Lion lays down with lamb

May 24, 1997


Staff Writer

WILLIAMSPORT - Most kids have seen "The Lion King" movie, but not many have seen the king of beasts in person.

Local children got that chance Friday night when the Rev. Jim Lavender of Richmond, Va., brought his "Thank God for Kids" show to the Byron Memorial Park in Williamsport.

Lavender, who has appeared on the "700 Club," uses dozens of animals, some of them exotic and endangered species, to preach the gospel to kids in his traveling, nonprofit ministry. He said he and his wife raised most of the animals from infancy.


Kids dotted a hillside and sat on the grass in front of Lavender, who showed them animals - a baby bear, a white dove, a lion, a little rabbit named Flops, and a llama "with an attitude" and a spitting distance of 12 feet. A message came with each animal.

Lavender held skunk Earlene. "Have you been a stinker?" he asked the children. "Do you need God's forgiveness tonight? I do."

The preacher talked about a rare Siberian tiger in the show. "If this tiger is worth saving, so are you," he told the children.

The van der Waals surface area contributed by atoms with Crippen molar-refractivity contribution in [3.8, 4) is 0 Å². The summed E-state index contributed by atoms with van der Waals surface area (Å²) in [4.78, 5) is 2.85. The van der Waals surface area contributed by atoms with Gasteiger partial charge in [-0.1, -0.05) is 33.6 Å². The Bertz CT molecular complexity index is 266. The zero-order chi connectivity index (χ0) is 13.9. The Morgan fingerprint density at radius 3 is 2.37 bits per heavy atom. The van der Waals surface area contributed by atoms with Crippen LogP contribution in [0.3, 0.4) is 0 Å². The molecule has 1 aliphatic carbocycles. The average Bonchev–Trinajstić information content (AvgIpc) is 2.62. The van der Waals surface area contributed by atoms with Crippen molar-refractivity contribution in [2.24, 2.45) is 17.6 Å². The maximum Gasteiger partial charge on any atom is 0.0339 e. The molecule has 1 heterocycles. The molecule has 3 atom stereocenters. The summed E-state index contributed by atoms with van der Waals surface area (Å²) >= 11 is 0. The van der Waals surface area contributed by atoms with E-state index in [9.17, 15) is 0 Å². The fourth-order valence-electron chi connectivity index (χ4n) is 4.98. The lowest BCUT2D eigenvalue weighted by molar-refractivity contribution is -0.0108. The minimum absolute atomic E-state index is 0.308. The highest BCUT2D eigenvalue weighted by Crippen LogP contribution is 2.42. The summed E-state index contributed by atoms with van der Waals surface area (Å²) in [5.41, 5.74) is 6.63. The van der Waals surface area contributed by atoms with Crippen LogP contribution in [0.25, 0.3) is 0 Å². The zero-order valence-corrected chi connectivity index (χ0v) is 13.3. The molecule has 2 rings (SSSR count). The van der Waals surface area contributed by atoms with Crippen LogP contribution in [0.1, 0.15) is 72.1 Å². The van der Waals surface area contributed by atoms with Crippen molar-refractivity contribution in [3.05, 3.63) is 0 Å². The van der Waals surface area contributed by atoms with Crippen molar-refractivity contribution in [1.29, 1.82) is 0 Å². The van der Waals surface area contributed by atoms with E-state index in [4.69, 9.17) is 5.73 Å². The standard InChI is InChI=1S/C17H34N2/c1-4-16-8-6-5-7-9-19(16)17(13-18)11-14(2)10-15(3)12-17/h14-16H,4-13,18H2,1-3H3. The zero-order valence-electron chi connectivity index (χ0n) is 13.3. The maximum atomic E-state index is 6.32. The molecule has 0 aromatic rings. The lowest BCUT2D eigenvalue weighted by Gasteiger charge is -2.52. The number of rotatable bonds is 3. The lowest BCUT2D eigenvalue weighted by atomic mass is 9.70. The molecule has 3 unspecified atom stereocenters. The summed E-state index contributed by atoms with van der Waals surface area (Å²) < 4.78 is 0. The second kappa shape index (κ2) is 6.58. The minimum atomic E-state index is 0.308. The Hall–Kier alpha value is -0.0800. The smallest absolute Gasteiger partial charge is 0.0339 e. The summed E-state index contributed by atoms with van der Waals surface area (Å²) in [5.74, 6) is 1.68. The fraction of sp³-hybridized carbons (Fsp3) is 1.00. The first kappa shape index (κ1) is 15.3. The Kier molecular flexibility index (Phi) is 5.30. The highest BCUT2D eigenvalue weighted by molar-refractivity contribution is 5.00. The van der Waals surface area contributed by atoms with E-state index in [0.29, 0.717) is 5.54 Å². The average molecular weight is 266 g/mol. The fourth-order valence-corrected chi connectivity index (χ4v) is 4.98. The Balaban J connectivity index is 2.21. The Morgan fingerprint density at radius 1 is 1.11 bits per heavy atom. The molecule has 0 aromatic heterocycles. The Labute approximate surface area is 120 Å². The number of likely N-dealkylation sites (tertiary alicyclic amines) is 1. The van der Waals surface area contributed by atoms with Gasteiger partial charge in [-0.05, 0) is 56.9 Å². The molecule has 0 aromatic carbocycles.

Amy Fiorita, 9, of Williamsport, said the lion impressed her the most. What about Lavender's stories? "They're weird," she said. James Fiorita, 9, said he liked the black panther, and the stories.

Diane Osbourne, who lives outside Williamsport, tried unsuccessfully to give 3-year-old granddaughter Devon a close look at a lion. "I'm scared of him," Devon said.

Williamsport sisters Ashley Mullendore, 12, and Heather Mullendore, 15, thought the show was a good idea.

"I think it's nice that they're doing this for the kids," said Ashley. "It gets them more involved. It makes them more anxious to hear, and to go to church."

"I think it really helps. It gets the children involved with God," said Heather. "It gets them paying attention more than they do in church."

"This is great, with him preaching and saying these things to these kids," said Evelyn Barron, 70, of Williamsport. "I hope some of the older people come, too. They need it, with them getting on this dope. They're the ones who really need it."

Lavender's free one-hour show was sponsored by an interdenominational group of Williamsport-area community churches.

The Rev. James E. Swecker, pastor of Rehoboth United Methodist Church in Williamsport, was instrumental in getting Lavender to town. Sweckert said he was "tickled to death with the turnout," which he estimated at between 350 and 400.

For his hard work, Sweckert had the dubious honor of being invited inside a large cage for the finale, when a lamb named Lucky was laid down across the back of a lioness. Someone standing nearby said it was a true test of faith.

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